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Crowdsourcing the Constitution: New Trends in Political Engagement

Australian National University professor and international studies scholar Joanne Wallis argues that public participation may play an essential role in state building and stability in a region. In her most recent book, Constitution Making During State Building, Dr. Wallis calls for a constituent process in which “public participation in constitution making plays a positive role in state building by providing fragmented and divided societies with the opportunity to resolve their grievances, agree upon common values and norms, and work out how they are going to be best accommodated and adjust to the transition to statehood.”

Two such constituent processes have been planned for 2015. Activist and education groups in Libya and the United Kingdom are both seeking to engage the public in the constitution making process through a modern channel: crowdsourcing.

In early January, Agora Libya launched a pilot site that invites Libyan citizens to discuss constitutional provisions in online moderated discussions, which the website calls “town halls.”

These discussions allow Libyans to discuss a wide variety of constitutional topics, including: public services, education, freedom of religion and the role of sharia in legislation, and political structures and institutions. Agora Libya has two goals: to educate people about the constitutional process and the potential of the new constitution, and to facilitate debate between people of differing views and backgrounds. Libya has been governed by rival factions since 2011, and crowdsourcing the constitution provides Libyan citizens with a safe way to assemble in debate to reconcile their political disagreements.

The political situation in the United Kingdom is fundamentally different from that of Libya, but the London School of Economics’ Institute of Public Affairs launched a similar crowdsourcing strategy in January. The UK has never had a formal constitution, but is governed by a series of documents that include the Magna Carta; therefore, UK citizens are generally not familiar with constitutionalism or constitutional law. LSE is inviting citizens to participate in drafting a consolidated UK constitution with goals similar to Agora Libya: to educate citizens on the constitution drafting process, and to engage the public in discussion and debate on constitutional provisions. The top 20 participants on the UK forum, Hacking the UK Constitution, will be invited to a Constitutional Convention in March, and the draft constitution will be presented to Parliament in June.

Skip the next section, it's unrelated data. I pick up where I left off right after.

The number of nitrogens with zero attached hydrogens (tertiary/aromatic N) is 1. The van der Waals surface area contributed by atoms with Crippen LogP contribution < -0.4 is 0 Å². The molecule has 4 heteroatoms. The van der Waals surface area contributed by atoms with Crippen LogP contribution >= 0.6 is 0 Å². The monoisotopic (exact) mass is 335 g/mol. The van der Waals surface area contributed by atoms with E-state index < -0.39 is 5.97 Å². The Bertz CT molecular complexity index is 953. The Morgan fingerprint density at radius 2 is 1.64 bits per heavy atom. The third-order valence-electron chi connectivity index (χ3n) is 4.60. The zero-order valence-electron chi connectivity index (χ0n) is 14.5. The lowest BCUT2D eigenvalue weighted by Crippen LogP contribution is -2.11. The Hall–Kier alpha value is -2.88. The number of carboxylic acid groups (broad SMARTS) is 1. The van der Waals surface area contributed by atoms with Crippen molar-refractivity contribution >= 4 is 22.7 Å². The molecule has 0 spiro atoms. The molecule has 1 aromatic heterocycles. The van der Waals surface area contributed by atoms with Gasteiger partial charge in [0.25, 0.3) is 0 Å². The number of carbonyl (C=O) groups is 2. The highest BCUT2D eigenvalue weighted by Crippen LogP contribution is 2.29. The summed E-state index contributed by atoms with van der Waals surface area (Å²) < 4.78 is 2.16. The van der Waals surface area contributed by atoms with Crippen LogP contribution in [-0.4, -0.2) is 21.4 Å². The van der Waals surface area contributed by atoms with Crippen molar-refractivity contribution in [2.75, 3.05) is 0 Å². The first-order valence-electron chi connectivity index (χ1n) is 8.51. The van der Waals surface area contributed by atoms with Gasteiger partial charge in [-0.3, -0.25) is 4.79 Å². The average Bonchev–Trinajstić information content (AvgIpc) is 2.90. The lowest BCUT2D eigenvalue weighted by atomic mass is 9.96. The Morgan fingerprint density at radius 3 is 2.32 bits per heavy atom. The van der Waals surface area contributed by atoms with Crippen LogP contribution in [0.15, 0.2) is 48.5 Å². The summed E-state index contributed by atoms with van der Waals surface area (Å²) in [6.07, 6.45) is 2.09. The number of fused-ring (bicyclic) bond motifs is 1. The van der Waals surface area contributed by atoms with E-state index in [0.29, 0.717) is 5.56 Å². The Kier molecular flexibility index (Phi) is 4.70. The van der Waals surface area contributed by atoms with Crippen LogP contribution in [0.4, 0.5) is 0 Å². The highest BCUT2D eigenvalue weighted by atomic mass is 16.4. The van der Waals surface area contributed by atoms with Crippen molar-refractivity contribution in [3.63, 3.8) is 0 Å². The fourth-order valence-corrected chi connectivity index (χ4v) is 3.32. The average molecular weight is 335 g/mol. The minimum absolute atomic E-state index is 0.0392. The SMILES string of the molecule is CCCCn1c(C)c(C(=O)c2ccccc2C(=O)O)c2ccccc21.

In addition to these specific crowdsourcing instances, the Comparative Constitutions Project partnered with Google Ideas to create a user-friendly, comprehensive constitutional database called Constitute. Through the Constitute interface, users can search and sort the world’s constitutions in both Arabic and English. The Comparative Constitutions Projects hopes that constituent assemblies and scholars alike will use Constitute to inform their constitutional drafting and study processes, and that governments such as Libya and the UK can draw upon international constitutional provisions to create more informed documents. The recognition of the value of public participation is growing globally, as are the platforms through which the people can communicate with their governments. Perhaps we shall soon see if Dr. Wallis’s public participation thesis is correct.